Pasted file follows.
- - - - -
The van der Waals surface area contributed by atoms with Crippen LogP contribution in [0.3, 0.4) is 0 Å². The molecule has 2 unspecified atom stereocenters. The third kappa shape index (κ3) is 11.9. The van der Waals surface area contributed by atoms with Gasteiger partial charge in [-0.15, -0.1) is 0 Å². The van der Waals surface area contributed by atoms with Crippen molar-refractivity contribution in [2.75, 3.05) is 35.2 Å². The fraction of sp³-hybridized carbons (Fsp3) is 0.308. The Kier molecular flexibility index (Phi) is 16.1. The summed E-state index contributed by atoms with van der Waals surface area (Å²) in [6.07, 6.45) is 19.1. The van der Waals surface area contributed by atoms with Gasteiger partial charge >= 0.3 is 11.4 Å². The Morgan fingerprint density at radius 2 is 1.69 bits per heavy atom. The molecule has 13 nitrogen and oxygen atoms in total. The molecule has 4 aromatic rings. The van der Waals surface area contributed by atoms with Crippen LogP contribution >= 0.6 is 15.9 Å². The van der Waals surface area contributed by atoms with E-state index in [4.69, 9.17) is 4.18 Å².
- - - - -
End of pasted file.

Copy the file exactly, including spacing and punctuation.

The van der Waals surface area contributed by atoms with Crippen LogP contribution in [0.3, 0.4) is 0 Å². The molecule has 2 unspecified atom stereocenters. The third kappa shape index (κ3) is 11.9. The van der Waals surface area contributed by atoms with Gasteiger partial charge in [-0.15, -0.1) is 0 Å². The van der Waals surface area contributed by atoms with Crippen molar-refractivity contribution in [2.75, 3.05) is 35.2 Å². The fraction of sp³-hybridized carbons (Fsp3) is 0.308. The Kier molecular flexibility index (Phi) is 16.1. The summed E-state index contributed by atoms with van der Waals surface area (Å²) in [6.07, 6.45) is 19.1. The van der Waals surface area contributed by atoms with Gasteiger partial charge >= 0.3 is 11.4 Å². The Morgan fingerprint density at radius 2 is 1.69 bits per heavy atom. The molecule has 13 nitrogen and oxygen atoms in total. The molecule has 4 aromatic rings. The van der Waals surface area contributed by atoms with Crippen LogP contribution >= 0.6 is 15.9 Å². The van der Waals surface area contributed by atoms with E-state index in [4.69, 9.17) is 4.18 Å².